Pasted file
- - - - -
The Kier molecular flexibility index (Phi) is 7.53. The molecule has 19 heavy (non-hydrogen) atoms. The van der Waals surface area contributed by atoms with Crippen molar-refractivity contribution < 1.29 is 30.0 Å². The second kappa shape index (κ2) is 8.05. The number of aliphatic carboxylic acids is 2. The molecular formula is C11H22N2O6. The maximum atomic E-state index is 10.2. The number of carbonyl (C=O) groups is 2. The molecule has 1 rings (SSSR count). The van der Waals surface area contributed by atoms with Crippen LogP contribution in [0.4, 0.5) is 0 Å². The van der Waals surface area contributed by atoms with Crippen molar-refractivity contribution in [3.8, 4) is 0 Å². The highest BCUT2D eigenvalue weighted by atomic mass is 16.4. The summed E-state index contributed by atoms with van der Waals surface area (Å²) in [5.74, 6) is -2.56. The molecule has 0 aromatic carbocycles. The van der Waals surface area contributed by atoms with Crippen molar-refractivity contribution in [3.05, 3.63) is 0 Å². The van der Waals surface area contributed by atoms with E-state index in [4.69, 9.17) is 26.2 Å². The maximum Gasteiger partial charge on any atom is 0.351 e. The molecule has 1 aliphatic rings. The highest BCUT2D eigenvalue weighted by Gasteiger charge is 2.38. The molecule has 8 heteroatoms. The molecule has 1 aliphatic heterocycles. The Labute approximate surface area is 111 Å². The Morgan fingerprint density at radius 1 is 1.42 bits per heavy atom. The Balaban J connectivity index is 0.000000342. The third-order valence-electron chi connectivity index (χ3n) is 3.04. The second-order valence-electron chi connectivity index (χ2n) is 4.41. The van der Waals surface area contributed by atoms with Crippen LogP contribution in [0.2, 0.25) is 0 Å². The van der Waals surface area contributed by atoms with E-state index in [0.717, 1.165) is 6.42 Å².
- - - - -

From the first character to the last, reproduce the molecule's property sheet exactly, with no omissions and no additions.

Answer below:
The Kier molecular flexibility index (Phi) is 7.53. The molecule has 19 heavy (non-hydrogen) atoms. The van der Waals surface area contributed by atoms with Crippen molar-refractivity contribution < 1.29 is 30.0 Å². The second kappa shape index (κ2) is 8.05. The number of aliphatic carboxylic acids is 2. The molecular formula is C11H22N2O6. The maximum atomic E-state index is 10.2. The number of carbonyl (C=O) groups is 2. The molecule has 1 rings (SSSR count). The van der Waals surface area contributed by atoms with Crippen LogP contribution in [0.4, 0.5) is 0 Å². The van der Waals surface area contributed by atoms with Crippen molar-refractivity contribution in [3.8, 4) is 0 Å². The highest BCUT2D eigenvalue weighted by atomic mass is 16.4. The summed E-state index contributed by atoms with van der Waals surface area (Å²) in [5.74, 6) is -2.56. The molecule has 0 aromatic carbocycles. The van der Waals surface area contributed by atoms with Crippen molar-refractivity contribution in [3.05, 3.63) is 0 Å². The van der Waals surface area contributed by atoms with E-state index in [4.69, 9.17) is 26.2 Å². The maximum Gasteiger partial charge on any atom is 0.351 e. The molecule has 1 aliphatic rings. The highest BCUT2D eigenvalue weighted by Gasteiger charge is 2.38. The molecule has 8 heteroatoms. The molecule has 1 aliphatic heterocycles. The Labute approximate surface area is 111 Å². The Morgan fingerprint density at radius 1 is 1.42 bits per heavy atom. The Balaban J connectivity index is 0.000000342. The third-order valence-electron chi connectivity index (χ3n) is 3.04. The second-order valence-electron chi connectivity index (χ2n) is 4.41. The van der Waals surface area contributed by atoms with Crippen LogP contribution in [0.2, 0.25) is 0 Å². The van der Waals surface area contributed by atoms with E-state index in [0.717, 1.165) is 6.42 Å².